Time flies. It feels like jut a few months ago when Microsoft purchased Nokia’s handset division and with it an exclusive to the Nokia brand name for smartphones till 2016.
It was however more than 2 years ago, and 2016 is rapidly rushing on towards us, and with that it seems Nokia’s plans to reclaim its brand for smartphones by re-entering the market.
Today Re/code reports that Nokia aims to rejoin the phone market that year, according to information from multiple sources.
Its Nokia Technologies division has already released two Android products in the form of its critically acclaimed called Zlauncher and the N1, an Android tablet design it licensed to another manufacturer that is selling it under the Nokia name in China.
“They have a lot of great stuff in development,” said Richard Kerris, a former Nokia executive who also consulted for the company until last year as part of his last startup. “It gave me complete confidence that Nokia is a company that is not going away.”
The company is also rumoured to be working on Virtual Reality related designs, and Kerris said people will be blown away if some of the stuff he saw comes to market.
Nokia Technologies own 10,000 patents and is actively working on developing and licensing more.
Nokia has also been hiring new staff, and last year recruited former Dolby Labs executive Ramzi Haidamus as its president and last week hired longtime Cisco executive Guido Jouret to be its chief technology officer.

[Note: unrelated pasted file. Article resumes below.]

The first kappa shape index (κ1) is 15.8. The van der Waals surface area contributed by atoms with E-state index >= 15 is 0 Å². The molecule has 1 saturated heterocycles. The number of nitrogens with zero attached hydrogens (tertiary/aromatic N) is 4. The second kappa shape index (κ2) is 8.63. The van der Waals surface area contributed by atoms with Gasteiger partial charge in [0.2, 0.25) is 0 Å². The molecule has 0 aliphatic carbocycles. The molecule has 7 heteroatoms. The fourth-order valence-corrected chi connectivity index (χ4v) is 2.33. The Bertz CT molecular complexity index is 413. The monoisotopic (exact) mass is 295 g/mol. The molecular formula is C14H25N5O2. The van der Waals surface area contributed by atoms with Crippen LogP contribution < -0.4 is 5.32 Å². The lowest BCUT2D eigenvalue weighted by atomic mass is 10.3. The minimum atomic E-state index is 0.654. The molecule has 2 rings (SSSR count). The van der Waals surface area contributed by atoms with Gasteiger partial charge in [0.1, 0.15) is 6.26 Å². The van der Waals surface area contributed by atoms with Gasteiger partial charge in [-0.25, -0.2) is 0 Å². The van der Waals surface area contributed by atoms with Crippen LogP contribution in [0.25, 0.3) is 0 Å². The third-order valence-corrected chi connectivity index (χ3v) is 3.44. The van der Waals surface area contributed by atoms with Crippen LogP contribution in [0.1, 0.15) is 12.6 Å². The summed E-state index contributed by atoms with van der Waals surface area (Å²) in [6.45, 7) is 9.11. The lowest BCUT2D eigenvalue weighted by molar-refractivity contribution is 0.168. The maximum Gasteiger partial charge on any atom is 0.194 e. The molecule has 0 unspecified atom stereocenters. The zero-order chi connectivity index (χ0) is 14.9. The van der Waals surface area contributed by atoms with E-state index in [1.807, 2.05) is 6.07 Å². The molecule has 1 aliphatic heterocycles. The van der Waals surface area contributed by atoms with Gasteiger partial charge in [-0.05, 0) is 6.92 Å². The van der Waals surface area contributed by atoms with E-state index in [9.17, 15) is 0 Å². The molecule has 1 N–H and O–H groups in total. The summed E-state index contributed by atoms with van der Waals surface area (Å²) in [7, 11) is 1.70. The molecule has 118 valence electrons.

The news is somewhat at odds with Nokia’s recent $16.6 billion re-commitment to its carrier network business after its purchase of Alcatel-Lucent, but Nokia have stated it continues to have “a clear focus on incubating new technologies and sharing those technologies through an active licensing program,” suggesting its handset ambitions remain.
Nokia promised it is “expanding into exciting new areas … with a focus on enabling the human possibilities of the connected world” but said it won’t have more to say on that until a later date.
It remains to be seen how Nokia’s return to the smartphone market will impact Windows Phone. With Windows Phone’s strongest markets being Europe, India, Latin America and South East Asia it is clear Nokia’s legacy is still driving the operating system. On the other hand Microsoft has managed to maintain its momentum very well in the smartphone market despite recent moves to drop the Nokia brand name, and it may be that for Nokia it is now much too late to reclaim their old audience.
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